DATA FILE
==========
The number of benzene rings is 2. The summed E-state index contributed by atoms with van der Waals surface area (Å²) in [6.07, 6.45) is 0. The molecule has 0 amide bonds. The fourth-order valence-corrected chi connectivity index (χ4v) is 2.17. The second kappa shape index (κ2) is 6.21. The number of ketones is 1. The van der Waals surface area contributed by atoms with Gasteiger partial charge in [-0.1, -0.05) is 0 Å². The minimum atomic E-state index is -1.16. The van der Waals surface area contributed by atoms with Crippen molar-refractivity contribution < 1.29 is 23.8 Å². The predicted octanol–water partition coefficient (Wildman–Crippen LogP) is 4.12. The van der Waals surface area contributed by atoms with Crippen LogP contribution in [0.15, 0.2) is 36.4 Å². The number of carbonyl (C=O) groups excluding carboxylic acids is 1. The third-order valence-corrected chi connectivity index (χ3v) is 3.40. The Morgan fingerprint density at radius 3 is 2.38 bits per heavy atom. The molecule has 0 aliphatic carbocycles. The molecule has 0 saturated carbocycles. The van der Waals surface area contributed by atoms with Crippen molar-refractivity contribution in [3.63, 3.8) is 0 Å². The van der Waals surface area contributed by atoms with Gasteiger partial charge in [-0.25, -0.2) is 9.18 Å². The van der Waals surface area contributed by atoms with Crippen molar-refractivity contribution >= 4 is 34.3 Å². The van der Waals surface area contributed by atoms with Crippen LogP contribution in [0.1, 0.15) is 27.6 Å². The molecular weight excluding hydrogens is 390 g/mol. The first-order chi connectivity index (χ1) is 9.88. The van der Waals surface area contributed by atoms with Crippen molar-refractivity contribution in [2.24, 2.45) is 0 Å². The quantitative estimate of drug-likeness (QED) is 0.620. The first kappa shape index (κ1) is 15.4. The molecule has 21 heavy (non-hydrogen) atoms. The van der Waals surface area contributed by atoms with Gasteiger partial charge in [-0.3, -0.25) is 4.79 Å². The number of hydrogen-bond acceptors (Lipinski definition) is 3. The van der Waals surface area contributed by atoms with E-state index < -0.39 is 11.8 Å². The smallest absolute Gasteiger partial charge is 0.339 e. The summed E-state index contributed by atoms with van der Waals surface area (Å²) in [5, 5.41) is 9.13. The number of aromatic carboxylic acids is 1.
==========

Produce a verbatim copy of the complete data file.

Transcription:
The number of benzene rings is 2. The summed E-state index contributed by atoms with van der Waals surface area (Å²) in [6.07, 6.45) is 0. The molecule has 0 amide bonds. The fourth-order valence-corrected chi connectivity index (χ4v) is 2.17. The second kappa shape index (κ2) is 6.21. The number of ketones is 1. The van der Waals surface area contributed by atoms with Gasteiger partial charge in [-0.1, -0.05) is 0 Å². The minimum atomic E-state index is -1.16. The van der Waals surface area contributed by atoms with Crippen molar-refractivity contribution < 1.29 is 23.8 Å². The predicted octanol–water partition coefficient (Wildman–Crippen LogP) is 4.12. The van der Waals surface area contributed by atoms with Crippen LogP contribution in [0.15, 0.2) is 36.4 Å². The number of carbonyl (C=O) groups excluding carboxylic acids is 1. The third-order valence-corrected chi connectivity index (χ3v) is 3.40. The Morgan fingerprint density at radius 3 is 2.38 bits per heavy atom. The molecule has 0 aliphatic carbocycles. The molecule has 0 saturated carbocycles. The van der Waals surface area contributed by atoms with Crippen molar-refractivity contribution in [3.63, 3.8) is 0 Å². The van der Waals surface area contributed by atoms with Gasteiger partial charge in [-0.25, -0.2) is 9.18 Å². The van der Waals surface area contributed by atoms with Crippen molar-refractivity contribution >= 4 is 34.3 Å². The van der Waals surface area contributed by atoms with Crippen LogP contribution in [0.1, 0.15) is 27.6 Å². The molecular weight excluding hydrogens is 390 g/mol. The first-order chi connectivity index (χ1) is 9.88. The van der Waals surface area contributed by atoms with Crippen molar-refractivity contribution in [2.24, 2.45) is 0 Å². The quantitative estimate of drug-likeness (QED) is 0.620. The first kappa shape index (κ1) is 15.4. The molecule has 21 heavy (non-hydrogen) atoms. The van der Waals surface area contributed by atoms with Gasteiger partial charge in [-0.3, -0.25) is 4.79 Å². The number of hydrogen-bond acceptors (Lipinski definition) is 3. The van der Waals surface area contributed by atoms with E-state index < -0.39 is 11.8 Å². The smallest absolute Gasteiger partial charge is 0.339 e. The summed E-state index contributed by atoms with van der Waals surface area (Å²) in [5, 5.41) is 9.13. The number of aromatic carboxylic acids is 1.